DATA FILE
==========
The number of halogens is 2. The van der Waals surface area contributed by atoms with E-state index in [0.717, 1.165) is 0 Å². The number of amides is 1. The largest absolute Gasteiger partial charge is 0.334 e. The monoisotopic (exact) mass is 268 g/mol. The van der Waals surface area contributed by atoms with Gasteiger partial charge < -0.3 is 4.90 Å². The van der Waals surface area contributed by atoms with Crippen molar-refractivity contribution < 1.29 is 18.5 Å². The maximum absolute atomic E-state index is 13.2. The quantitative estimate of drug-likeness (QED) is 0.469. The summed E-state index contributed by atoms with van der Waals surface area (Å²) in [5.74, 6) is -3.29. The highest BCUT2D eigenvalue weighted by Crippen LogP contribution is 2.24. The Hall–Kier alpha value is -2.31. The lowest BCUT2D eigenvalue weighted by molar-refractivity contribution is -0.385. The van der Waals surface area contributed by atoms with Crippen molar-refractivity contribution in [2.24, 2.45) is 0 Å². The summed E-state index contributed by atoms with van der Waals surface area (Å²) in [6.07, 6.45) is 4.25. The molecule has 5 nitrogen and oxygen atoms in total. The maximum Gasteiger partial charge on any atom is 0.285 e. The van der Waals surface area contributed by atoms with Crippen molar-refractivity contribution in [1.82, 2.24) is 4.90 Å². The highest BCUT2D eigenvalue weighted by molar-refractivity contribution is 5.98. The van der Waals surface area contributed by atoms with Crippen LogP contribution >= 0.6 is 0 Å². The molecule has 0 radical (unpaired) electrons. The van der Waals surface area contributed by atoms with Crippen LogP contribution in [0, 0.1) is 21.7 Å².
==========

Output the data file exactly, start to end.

The number of halogens is 2. The van der Waals surface area contributed by atoms with E-state index in [0.717, 1.165) is 0 Å². The number of amides is 1. The largest absolute Gasteiger partial charge is 0.334 e. The monoisotopic (exact) mass is 268 g/mol. The van der Waals surface area contributed by atoms with Gasteiger partial charge < -0.3 is 4.90 Å². The van der Waals surface area contributed by atoms with Crippen molar-refractivity contribution < 1.29 is 18.5 Å². The maximum absolute atomic E-state index is 13.2. The quantitative estimate of drug-likeness (QED) is 0.469. The summed E-state index contributed by atoms with van der Waals surface area (Å²) in [5.74, 6) is -3.29. The highest BCUT2D eigenvalue weighted by Crippen LogP contribution is 2.24. The Hall–Kier alpha value is -2.31. The lowest BCUT2D eigenvalue weighted by molar-refractivity contribution is -0.385. The van der Waals surface area contributed by atoms with Crippen molar-refractivity contribution in [2.24, 2.45) is 0 Å². The summed E-state index contributed by atoms with van der Waals surface area (Å²) in [6.07, 6.45) is 4.25. The molecule has 5 nitrogen and oxygen atoms in total. The maximum Gasteiger partial charge on any atom is 0.285 e. The van der Waals surface area contributed by atoms with Crippen molar-refractivity contribution in [1.82, 2.24) is 4.90 Å². The highest BCUT2D eigenvalue weighted by molar-refractivity contribution is 5.98. The van der Waals surface area contributed by atoms with Crippen LogP contribution >= 0.6 is 0 Å². The molecule has 0 radical (unpaired) electrons. The van der Waals surface area contributed by atoms with Crippen LogP contribution in [0, 0.1) is 21.7 Å².